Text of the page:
That’s how many days I’ve been away from our health care system. A year ago yesterday was my last day in my old practice. Here’s what I wrote in my journal: “This is it; this is the last day of work at Evans Medical Group. It’s more weird than anything. I am sad to leave the comfort of my old job, but happy to be able to spread my wings and be myself. I am sad to be leaving many of my patients, but happy to be dreaming again. It’s frightening to be stepping out into the unknown as I am, but comforting to know I’ve got time to work things out. I am afraid, but I am confident. This is my new reality, a reality which changed with amazing speed.”
“Yesterday was a tough day in that my patients weren’t nearly as open to my ideas as they had been. It seemed I had to do a lot more explaining of things that other people understood without saying. I did well to not get angry or frustrated by things yesterday, but despite the nice going away party they held in my honor, I essentially slogged through the day. Today is that surreal last day, the day that is the period at the end of my 18-year sentence. I dreamed of today, but never dreamed of it.”
Please note that the phrase “18 year sentence” was a metaphor, referring to a sentence of words, not a prison sentence.
That evening I got my favorite beer, “Three Philosophers” made by Ommegang Brewery. It’s a beer you sip, not “throw back,” worthy of the occasion.
The next day, a year ago today, was my first day of my new life. I gave a talk for my patients, explaining my vision for my new practice. Here’s what I wrote in my journal on that day: “Saturday morning, my first day off as an ex-employee of Evans Medical Group. Yesterday was kind of surreal. I didn’t do anything special (aside from buying some really good beer to celebrate). I saw my patients and tried to act as normal as possible. The morning went quite smoothly, and there were a couple of no-shows, even, which made the time go smoother. The afternoon wasn’t quite so smooth, slowing down later in the day with people who just didn’t get what I was doing and didn’t get the fact that this was my last day. It was a little frustrating, but not so much that I got angry about things. I just tried to do my job to the best of my abilities and then move on. I tried not to think about things too much.”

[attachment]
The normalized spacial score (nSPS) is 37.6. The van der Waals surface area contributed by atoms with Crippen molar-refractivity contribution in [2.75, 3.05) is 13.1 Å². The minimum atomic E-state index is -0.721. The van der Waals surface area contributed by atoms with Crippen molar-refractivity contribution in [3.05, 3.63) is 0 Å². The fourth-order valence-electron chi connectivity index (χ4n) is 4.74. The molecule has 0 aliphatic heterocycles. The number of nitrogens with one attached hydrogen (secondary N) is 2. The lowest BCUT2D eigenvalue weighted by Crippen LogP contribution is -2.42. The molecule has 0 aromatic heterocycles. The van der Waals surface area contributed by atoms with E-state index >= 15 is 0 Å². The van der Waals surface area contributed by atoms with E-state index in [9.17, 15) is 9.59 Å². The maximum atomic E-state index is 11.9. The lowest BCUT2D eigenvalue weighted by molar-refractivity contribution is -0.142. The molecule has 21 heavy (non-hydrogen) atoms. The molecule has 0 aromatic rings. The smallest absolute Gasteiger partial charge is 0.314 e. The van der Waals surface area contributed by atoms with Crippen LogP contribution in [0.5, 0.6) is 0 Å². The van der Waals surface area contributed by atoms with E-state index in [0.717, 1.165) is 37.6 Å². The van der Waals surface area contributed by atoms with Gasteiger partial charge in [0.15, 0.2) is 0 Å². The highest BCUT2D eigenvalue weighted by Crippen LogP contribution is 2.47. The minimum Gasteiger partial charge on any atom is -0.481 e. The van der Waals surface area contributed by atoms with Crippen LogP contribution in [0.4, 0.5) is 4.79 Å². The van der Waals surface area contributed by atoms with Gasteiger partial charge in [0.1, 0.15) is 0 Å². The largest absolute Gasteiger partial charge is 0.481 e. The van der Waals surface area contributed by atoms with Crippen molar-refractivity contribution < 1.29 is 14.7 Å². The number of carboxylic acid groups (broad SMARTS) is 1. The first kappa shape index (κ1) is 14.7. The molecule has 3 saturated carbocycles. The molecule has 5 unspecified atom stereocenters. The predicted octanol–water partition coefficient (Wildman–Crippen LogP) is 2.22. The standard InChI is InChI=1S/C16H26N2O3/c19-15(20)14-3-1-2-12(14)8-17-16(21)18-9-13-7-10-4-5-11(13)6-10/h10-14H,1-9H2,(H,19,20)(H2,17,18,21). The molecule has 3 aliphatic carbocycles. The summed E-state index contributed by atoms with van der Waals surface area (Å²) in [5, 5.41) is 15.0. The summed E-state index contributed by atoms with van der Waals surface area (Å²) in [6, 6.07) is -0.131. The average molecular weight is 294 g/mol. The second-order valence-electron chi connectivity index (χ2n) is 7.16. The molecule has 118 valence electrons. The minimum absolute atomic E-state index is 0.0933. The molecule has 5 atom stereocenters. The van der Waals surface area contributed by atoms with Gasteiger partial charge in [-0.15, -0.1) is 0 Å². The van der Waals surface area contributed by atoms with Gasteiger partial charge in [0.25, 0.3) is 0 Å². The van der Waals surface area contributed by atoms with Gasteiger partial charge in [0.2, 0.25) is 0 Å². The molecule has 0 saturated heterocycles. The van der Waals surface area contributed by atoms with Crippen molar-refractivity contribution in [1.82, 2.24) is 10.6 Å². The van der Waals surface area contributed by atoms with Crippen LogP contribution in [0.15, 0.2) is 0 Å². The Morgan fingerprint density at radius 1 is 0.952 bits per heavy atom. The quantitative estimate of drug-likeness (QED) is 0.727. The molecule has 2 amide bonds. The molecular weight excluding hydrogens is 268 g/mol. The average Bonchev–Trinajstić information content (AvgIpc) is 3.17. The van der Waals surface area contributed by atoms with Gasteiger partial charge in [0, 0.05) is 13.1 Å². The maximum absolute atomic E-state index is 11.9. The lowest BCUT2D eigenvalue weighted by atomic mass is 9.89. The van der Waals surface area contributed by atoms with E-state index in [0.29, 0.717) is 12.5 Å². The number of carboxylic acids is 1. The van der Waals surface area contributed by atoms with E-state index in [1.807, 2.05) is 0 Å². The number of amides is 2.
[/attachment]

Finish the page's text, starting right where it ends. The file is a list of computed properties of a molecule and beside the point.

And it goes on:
“The thought of what I am doing now still is pretty scary. I’ve got my talk for my patients today (wish I had given myself a little more time for that, but it is what it is). Then I’ve got a ton of planning to do and decisions to make. What computer system will I use? Can the system I am considering do what I need it to do, and if not, are they willing to change to become what I need? If not, then what other systems are out there that give me what I need. What if there isn’t any system to do that? Where do I put my office? Who do I hire? How do I get the whole thing started? How many people will follow me? What will I do if more come than I can handle? What will I do about Medicare? These are the questions that are off the top of my head, and there are quite a few more my mind is not coming up with. It’s scary to step out with so many questions unanswered. It’s really scary.”
So, if I had known then what it would really be like, would I have done it?
• 365 days ago, I thought I’d start seeing patients some time in December, then open up in full at the start of the year. I ended up waiting until Feb. 5 and spent twice what I expected to get my office done.
• 365 days ago, the one area I expected no problem was the computer system. I had worked with EMR products for 16 years, getting a national reputation for physicians using EMR successfully. EMR, it turns out, is so closely tied to the payment system I left that I gave up after trying multiple systems, eventually choosing to build my own system.